Shakespeare in this play shows how love is not human but surrealistic. Love does not answer reasonable questions. It is a fundamentally unreasonable attitude that brings the lovers to absurd behaviours negating all logical, political and historical values. Love has no limits even if history will prove stronger and the lovers will be destroyed. Shakespeare beefs up this theme with a language that is so rich that we are fascinated by the words, the symbols, the symbolic value of words and acts. He is particularly rich in his style that is entirely, words, poetry, actions, and even feelings, organized following some simple symbols, particularly numerical symbols. In this play Cleopatra appears as being the core of the symbolism and she carries with her the number eleven that comes from the old English runes with the meaning of fate, of fatal defeat, of a flaw that cannot be corrected or escaped. It is her destiny to bring Antony to his defeat and death, just as it is Antony's fate to be governed by this woman and led to his own destruction because of his love for her. It also shows how the Emperor is able to use this fatal situation in order to capture all powers and to impose his absolute will on the Roman Empire. He seems to be the one who plays not well but with all the assets of the game up his sleeves, and he takes them out one at a time when the situation is ripe for these assts to become the key to is ascension to absolute power by defeating those who may oppose him.Dr Jacques COULARDEAU

Fantastic Editing!

We all know the play. Everyone's read it, at least parts in school. But not everyone gets to read an edition so well edited, so finely crafted by such an editorial craftsman as Adam Frost. Were it not for the Frostian touch, Shakespeare in this play might just seem like another hack Elizabethan dramatist. But here, the words sing and soar. Frost has the ability to dramatize page numbers and italic type. Of whom else can one say, "That is the most perfectly placed editorial thought I've ever encountered? What a pleasure!" I heartily recommend this superbly edited volume.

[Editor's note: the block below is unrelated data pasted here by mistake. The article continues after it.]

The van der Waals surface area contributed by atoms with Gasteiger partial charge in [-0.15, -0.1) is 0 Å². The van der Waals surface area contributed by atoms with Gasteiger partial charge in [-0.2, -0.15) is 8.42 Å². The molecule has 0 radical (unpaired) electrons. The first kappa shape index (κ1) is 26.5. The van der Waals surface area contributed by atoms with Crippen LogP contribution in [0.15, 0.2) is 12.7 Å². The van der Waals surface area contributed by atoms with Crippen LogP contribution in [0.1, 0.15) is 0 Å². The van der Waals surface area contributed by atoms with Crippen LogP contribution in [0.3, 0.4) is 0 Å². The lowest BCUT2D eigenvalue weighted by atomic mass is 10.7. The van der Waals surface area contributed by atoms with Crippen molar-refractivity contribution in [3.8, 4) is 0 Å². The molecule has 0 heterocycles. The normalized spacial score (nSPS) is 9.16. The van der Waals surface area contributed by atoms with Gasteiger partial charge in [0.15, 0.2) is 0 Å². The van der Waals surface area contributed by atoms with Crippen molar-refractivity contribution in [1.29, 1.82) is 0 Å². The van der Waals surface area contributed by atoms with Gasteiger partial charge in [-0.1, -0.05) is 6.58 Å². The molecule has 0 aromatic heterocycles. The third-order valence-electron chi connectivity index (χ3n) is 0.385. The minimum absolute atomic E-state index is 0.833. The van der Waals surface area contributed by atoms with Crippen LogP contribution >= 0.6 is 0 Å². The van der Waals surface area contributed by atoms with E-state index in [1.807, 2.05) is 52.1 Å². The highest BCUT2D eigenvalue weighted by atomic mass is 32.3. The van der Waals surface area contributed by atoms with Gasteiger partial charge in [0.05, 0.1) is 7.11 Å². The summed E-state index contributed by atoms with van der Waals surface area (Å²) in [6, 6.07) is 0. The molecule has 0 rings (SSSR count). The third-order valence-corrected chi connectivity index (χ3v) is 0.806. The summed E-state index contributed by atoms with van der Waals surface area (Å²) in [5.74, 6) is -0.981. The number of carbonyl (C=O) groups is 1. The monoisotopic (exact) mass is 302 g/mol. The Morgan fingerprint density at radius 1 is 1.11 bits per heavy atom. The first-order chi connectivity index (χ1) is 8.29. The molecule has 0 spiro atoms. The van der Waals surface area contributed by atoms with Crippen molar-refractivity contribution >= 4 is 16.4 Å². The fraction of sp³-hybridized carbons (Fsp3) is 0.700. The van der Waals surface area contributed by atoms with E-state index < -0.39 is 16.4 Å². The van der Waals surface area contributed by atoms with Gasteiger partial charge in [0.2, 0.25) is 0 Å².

One of the greatest works of English literature

This is one of the greatest works of English literature and does not deserve to be reviewed by people such as the American listed above. Intelligent people do not read Shakespeare to gain information about the time and place of the plot. We do so primarily because we are interested in the human condition.

Antony and Cleopatra Mentions in Our Blog

Antony and Cleopatra in Greatest Romantic Couples in Literature
Greatest Romantic Couples in Literature
Published by ThriftBooks Team • February 11, 2022

Love is everywhere, especially in literature. Review ThriftBooks' top 10 greatest romantic couples in literature just in time for Valentine’s Day.

Antony and Cleopatra in Such Sweet Sorrow: The Literary Legacy of Star-Crossed Lovers
Such Sweet Sorrow: The Literary Legacy of Star-Crossed Lovers
Published by Ashly Moore Sheldon • January 29, 2021

On this date in 1595, Shakespeare’s Romeo and Juliet was first performed (not officially published until 1597). Although the renowned tragedy was by no means the first literary story of doomed love, it coined the phrase "star-cross'd lovers" and continues to inspire heartbreaking sagas even today.